Our current economic system is one that evolved from the Bretton Woods system, which was based on the gold standard. The gold standard was given up on June 5, 1933, by President FDR. The gold standard of Bretton Woods was abandoned by President Nixon in early 1970s, preventing a potential repeat of the 1930s depression, though causing double-digit inflation, which led to massive depletion of real asset values over the ensuing decade. Starting with the early 1980s, the Federal Reserve managed to gain control of inflation, and the stepstones of our current economic world were laid. The chart below shows how deflationary periods of the past have been replaced with continuous (with the exception of a very short episode in 2009) inflation in our modern fiat monetary system. Since the 1980s, we have had almost four decades of 1) benign inflation, 2) rising asset values, and 3) massive private debt accumulation.
During periods of the gold standard, things were far more different than we have had in recent decades. Business performance seemed to be more prone to gravity. Whenever there was too much aggregate debt and too much aggregate investment, production would rise, prices would fall, deflation would follow, and indebted businesses would get under pressure, in turn adversely affecting banks, and depressions of various severities would follow. Things seem to have changed quite dramatically since then - or perhaps they haven't, and we are just going to have similar experiences, but we are not just there yet. Fiat money may have simply helped delay the inevitable! True depressions do not happen very often. One happened in the 1870s, another in the 1930s, and one might say that a modern sort of fiat-currency-world mild depression occurred in the 1970s. But this is all speculation for now.
Let's look at how things seem to have changed since the 1980s. Since the early 1980s, both stocks and real estate started to appreciate while inflation started to fall steadily. Then, as the economy started weakening in the early 1990s, real estate did not do very well, but stocks continued to rise rapidly until the year 2000. The 1990s also saw the beginning of what was to become known as an asset class of its own; Emerging Markets (EM). EM also did very well until 1997, when it crashed and did not recover for several years. Developed market stocks reached their highest valuations ever in 2000, and after they started to falter, real estate took over and reached its highest valuation levels ever in 2006-2007 pretty much all around the world (with very few exceptions). Then, real estate crashed. After 2009, all these asset classes have started to rise in tandem - stocks, real estate, and EM have all risen sharply until now and have either surpassed their previous valuation records, or have come very close.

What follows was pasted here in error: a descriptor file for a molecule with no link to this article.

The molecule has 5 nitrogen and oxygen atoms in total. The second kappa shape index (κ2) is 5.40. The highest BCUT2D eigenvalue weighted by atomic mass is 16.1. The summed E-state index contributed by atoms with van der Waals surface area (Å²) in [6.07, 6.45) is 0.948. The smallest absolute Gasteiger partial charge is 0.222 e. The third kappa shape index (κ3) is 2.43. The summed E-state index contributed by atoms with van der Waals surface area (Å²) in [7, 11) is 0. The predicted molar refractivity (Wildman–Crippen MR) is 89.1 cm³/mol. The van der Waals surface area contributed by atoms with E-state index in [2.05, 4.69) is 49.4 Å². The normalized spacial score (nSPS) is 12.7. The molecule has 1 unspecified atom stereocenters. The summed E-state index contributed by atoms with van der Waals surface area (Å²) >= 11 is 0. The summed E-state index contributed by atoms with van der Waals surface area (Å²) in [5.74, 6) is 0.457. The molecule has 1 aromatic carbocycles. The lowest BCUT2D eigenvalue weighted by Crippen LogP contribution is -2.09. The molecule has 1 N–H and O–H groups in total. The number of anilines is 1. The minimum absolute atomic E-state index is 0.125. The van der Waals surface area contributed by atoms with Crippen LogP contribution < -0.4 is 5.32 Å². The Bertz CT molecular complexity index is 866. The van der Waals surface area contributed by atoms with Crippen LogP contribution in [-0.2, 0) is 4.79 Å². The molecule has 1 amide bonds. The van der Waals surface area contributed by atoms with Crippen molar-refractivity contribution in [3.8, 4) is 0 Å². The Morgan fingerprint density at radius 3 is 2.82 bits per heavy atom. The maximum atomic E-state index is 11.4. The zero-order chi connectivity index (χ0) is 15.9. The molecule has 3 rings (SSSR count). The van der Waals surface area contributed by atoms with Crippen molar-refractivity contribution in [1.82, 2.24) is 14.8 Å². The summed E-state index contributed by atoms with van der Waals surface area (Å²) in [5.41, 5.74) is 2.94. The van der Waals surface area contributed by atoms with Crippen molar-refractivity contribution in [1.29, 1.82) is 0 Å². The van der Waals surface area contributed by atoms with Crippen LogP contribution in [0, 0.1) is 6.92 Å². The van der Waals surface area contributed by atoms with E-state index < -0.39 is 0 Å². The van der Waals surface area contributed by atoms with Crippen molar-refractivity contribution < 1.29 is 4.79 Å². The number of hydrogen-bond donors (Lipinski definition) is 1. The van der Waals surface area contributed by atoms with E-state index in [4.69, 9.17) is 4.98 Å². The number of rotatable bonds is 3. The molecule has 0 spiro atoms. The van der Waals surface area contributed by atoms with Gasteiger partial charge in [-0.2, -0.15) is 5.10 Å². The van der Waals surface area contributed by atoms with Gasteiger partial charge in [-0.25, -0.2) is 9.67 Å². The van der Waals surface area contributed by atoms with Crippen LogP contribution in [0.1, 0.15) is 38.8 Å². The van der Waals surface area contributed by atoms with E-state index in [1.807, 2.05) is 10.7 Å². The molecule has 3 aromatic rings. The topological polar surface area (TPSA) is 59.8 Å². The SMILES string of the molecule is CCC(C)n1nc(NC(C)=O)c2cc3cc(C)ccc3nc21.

The inflation-adjusted chart below shows how real estate has done in the US. Real estate prices have outperformed inflation since the early 1980s, and the divergence has got bigger, and stayed so, more recently.
The chart below shows how the stock market, adjusted for inflation, has performed in the US, and as it can be seen, stocks have done extraordinarily well since the early 1980s.
The fact that both real estate and stocks have considerably outperformed inflation since the 1980s is a clear proof that wages have not managed to keep up with asset prices. This is a failure of policy, and an unintended consequence of the 'success' of the monetary system that has been applied for almost four decades. Although many cheer the fact that stocks are so high, and houses are so expensive, it is understandable that most of the electorate (who are fundamentally the ones to whom policy-makers are responsible) do not care much about them. Most of the electorate care most about their employment situation and their wages. Rising house prices are actually a bad omen for the younger generations who are either completely squeezed out of the market, or obliged to get too large loans in order to join the ownership bandwagon.
Central bankers have continuously applied a simple recipe; whenever the economy slows, they cut interest rates and pump money into the financial system (more recently in the form of Quantitative Easing, or practically printing new money). Falling asset prices during recessions erode bank balance sheets, consumer and business confidence, and of course, eventually wages and employment. We have had three major recessions in the past four decades, early 1990s, early 2000s, and late 2000s. Each time, the Fed cut interest rates by about 5% (chart below), and the last time, it also resorted to massive Quantitative Easing to also push longer term interest rates lower.